Screening for Distant Metastases in Patients With Head and Neck Cancer: Is Chest Computed Tomography Sufficient?

Authors

  • Jolijn Brouwer,

    1. Department of Otolaryngology—Head and Neck Surgery, VU University Medical Center, Amsterdam, The Netherlands.
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  • Remco de Bree,

    Corresponding author
    1. Department of Otolaryngology—Head and Neck Surgery, VU University Medical Center, Amsterdam, The Netherlands.
    • Remco de Bree, MD, PhD, Department of Otolaryngology—Head and Neck Surgery, VU University Medical Center De Boelelaan 1117, 1081 HV Amsterdam P. O. Box 7057, 1007 MB Amsterdam, The Netherlands.
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  • Otto S. Hoekstra,

    1. Department of Clinical Epidemiology and Biostatistics, VU University Medical Center, Amsterdam, The Netherlands.
    2. Department of Nuclear Medicine and Positron Emission Tomography Research, VU University Medical Center, Amsterdam, The Netherlands.
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  • Richard P. Golding,

    1. Department of Radiology, VU University Medical Center, Amsterdam, The Netherlands.
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  • Johannes A. Langendijk,

    1. Department of Radiation Oncology, VU University Medical Center, Amsterdam, The Netherlands.
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  • Jonas A. Castelijns,

    1. Department of Radiology, VU University Medical Center, Amsterdam, The Netherlands.
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  • C René Leemans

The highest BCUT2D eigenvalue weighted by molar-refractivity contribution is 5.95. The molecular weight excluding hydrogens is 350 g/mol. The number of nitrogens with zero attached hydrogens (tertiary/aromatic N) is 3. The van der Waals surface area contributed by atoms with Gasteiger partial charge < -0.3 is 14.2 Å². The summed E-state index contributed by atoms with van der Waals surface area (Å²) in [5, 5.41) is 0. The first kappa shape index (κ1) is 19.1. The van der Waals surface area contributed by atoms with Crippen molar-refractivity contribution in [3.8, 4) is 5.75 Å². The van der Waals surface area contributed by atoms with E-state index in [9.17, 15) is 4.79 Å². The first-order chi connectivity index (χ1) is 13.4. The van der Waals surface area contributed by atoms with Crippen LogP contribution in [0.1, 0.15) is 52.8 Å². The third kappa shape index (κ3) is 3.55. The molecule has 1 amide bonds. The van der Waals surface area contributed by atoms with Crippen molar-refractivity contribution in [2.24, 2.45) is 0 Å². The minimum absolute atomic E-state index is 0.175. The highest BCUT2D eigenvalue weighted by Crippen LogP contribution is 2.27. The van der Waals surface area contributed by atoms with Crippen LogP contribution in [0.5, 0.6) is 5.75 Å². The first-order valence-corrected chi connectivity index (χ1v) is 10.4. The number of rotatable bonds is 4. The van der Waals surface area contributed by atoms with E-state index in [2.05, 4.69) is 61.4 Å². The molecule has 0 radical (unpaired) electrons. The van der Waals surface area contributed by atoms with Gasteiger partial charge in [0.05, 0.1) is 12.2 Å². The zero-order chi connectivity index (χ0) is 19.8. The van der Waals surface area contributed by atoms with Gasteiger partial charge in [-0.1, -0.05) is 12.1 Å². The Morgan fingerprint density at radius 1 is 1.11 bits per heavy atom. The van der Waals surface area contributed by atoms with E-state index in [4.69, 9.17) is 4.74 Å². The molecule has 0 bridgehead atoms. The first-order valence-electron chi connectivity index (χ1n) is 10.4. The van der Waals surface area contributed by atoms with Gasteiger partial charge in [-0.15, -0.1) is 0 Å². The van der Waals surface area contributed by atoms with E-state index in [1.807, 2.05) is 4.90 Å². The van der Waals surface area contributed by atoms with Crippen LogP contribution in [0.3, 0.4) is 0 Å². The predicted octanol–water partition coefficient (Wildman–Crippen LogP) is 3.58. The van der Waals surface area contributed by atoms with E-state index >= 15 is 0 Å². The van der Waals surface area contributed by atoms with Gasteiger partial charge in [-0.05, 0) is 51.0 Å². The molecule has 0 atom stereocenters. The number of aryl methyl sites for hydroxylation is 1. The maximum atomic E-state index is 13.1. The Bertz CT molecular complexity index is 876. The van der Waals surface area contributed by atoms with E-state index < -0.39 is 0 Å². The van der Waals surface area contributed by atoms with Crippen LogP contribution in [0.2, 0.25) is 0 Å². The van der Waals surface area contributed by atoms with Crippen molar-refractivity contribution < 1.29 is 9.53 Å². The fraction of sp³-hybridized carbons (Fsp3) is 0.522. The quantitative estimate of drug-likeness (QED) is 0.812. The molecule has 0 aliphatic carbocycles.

1. Department of Otolaryngology—Head and Neck Surgery, VU University Medical Center, Amsterdam, The Netherlands.
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Abstract

Objectives/Hypothesis: The detection of distant metastases during screening influences the choice of treatment in patients with head and neck squamous cell carcinoma. A previous study in the authors' institution showed that chest computed tomography (CT) scan was the most important screening technique. Different clinical risk factors in patients with head and neck squamous cell carcinoma for the development of distant metastases were identified.

Study Design: Retrospective cohort study.

Methods: To evaluate the authors' diagnostic strategy, the accuracy of screening for distant metastases with chest CT in 109 consecutive patients with head and neck squamous cell carcinoma with risk factors between 1997 and 2000 was retrospectively analyzed.

Results: Preoperative screening with CT revealed 20 patients (18%) with lung metastases and 1 liver metastasis. Despite negative screening with chest CT, 9 (11%) patients developed distant metastases within 12 months during follow-up. Sensitivity of the chest CT was 73%; the specificity was 80%.

Conclusion: Although chest CT frequently detects distant metastases, there seems to be a need for a more sensitive and whole-body screening technique.

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